Technology giant Microsoft, identified the significance of blockchain in the enterprise and social sectors very early, and has been strengthening its focus on the technology globally. On March 26 in Mumbai, at a blockchain conference titled, ‘Creating tomorrow today with blockchain’, in association with Express Computer, Peggy Johnson, Executive Vice President, Business Development, Microsoft, said, “Blockchain gained visibility in 2008 due to Bitcoin. I was intrigued by the technology that powered it. Today, it has become a global phenomenon with multiple use cases across multiple industry sectors.”
“In recent interactions with our customer and partners, we have observed that many of them have put blockchain teams in place. From an enterprise perspective, blockchain is helping businesses streamline a number of processes. As part of Microsoft’s global efforts, last year the company built an opensource solution set for high speed transactions for enterprise customers, which will continue to expand. Blockchain can also help the social sector in numerous areas, one of which is identification. Billions of people around the world have no recorded identification – largely women and children – keeping them out of social benefits and the economy. This is a tricky area, but blockchain can be a great tool in this space,” stated Johnson.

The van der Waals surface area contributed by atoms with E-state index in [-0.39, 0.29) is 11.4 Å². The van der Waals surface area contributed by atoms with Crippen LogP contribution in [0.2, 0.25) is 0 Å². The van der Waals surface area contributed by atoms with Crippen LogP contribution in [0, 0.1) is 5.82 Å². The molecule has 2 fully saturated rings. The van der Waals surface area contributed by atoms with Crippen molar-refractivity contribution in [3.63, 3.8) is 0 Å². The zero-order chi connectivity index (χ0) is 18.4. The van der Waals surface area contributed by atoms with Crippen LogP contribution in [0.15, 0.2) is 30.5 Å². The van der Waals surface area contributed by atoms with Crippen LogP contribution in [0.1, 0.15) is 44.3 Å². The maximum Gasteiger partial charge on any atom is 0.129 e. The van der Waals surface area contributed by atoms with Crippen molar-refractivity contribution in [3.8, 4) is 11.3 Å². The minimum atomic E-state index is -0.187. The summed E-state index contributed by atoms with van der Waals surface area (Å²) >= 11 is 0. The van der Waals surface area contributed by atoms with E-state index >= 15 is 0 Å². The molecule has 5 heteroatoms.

In terms of security aspects of blockchain, Microsoft has been engaging with enterprises, regulators and policy makers in an endeavor to deepen the cybersecurity policy dialogue. It recently engaged with the Chamber of Digital Commerce, the world’s leading trade association representing the digital asset and blockchain industry, to publish a whitepaper on Advancing Blockchain Cybersecurity: Technical and Policy Considerations for the Financial Services Industry. The whitepaper offers several policy recommendations applicable to both blockchain users and their regulators. By providing recommendations for industry as well as government, Microsoft reinforces the notion that cybersecurity is a shared responsibility, that technology users have a role to play alongside government bodies, particularly with regard to cyber risk management.